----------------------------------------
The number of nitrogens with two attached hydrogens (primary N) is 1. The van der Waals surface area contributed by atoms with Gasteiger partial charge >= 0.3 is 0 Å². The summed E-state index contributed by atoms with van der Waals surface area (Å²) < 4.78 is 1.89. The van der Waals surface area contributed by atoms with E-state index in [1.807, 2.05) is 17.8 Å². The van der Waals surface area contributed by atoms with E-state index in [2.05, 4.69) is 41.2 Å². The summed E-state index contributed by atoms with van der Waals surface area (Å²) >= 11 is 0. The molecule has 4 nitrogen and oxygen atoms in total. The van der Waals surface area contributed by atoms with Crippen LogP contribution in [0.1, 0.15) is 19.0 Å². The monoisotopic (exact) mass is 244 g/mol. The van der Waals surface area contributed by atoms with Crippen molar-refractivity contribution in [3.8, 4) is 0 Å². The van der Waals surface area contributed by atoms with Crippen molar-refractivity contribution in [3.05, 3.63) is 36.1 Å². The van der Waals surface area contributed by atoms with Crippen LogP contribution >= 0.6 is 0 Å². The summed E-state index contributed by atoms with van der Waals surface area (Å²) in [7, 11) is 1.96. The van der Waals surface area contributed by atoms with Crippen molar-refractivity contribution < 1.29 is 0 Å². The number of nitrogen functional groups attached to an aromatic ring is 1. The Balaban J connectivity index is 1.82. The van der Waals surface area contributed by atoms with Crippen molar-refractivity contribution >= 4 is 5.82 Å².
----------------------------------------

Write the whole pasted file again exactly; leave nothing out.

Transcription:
The number of nitrogens with two attached hydrogens (primary N) is 1. The van der Waals surface area contributed by atoms with Gasteiger partial charge >= 0.3 is 0 Å². The summed E-state index contributed by atoms with van der Waals surface area (Å²) < 4.78 is 1.89. The van der Waals surface area contributed by atoms with E-state index in [1.807, 2.05) is 17.8 Å². The van der Waals surface area contributed by atoms with E-state index in [2.05, 4.69) is 41.2 Å². The summed E-state index contributed by atoms with van der Waals surface area (Å²) >= 11 is 0. The molecule has 4 nitrogen and oxygen atoms in total. The van der Waals surface area contributed by atoms with Crippen LogP contribution in [0.1, 0.15) is 19.0 Å². The monoisotopic (exact) mass is 244 g/mol. The van der Waals surface area contributed by atoms with Crippen molar-refractivity contribution in [3.8, 4) is 0 Å². The van der Waals surface area contributed by atoms with Crippen molar-refractivity contribution in [3.05, 3.63) is 36.1 Å². The van der Waals surface area contributed by atoms with Crippen LogP contribution >= 0.6 is 0 Å². The summed E-state index contributed by atoms with van der Waals surface area (Å²) in [7, 11) is 1.96. The van der Waals surface area contributed by atoms with Crippen molar-refractivity contribution < 1.29 is 0 Å². The number of nitrogen functional groups attached to an aromatic ring is 1. The Balaban J connectivity index is 1.82. The van der Waals surface area contributed by atoms with Crippen molar-refractivity contribution >= 4 is 5.82 Å².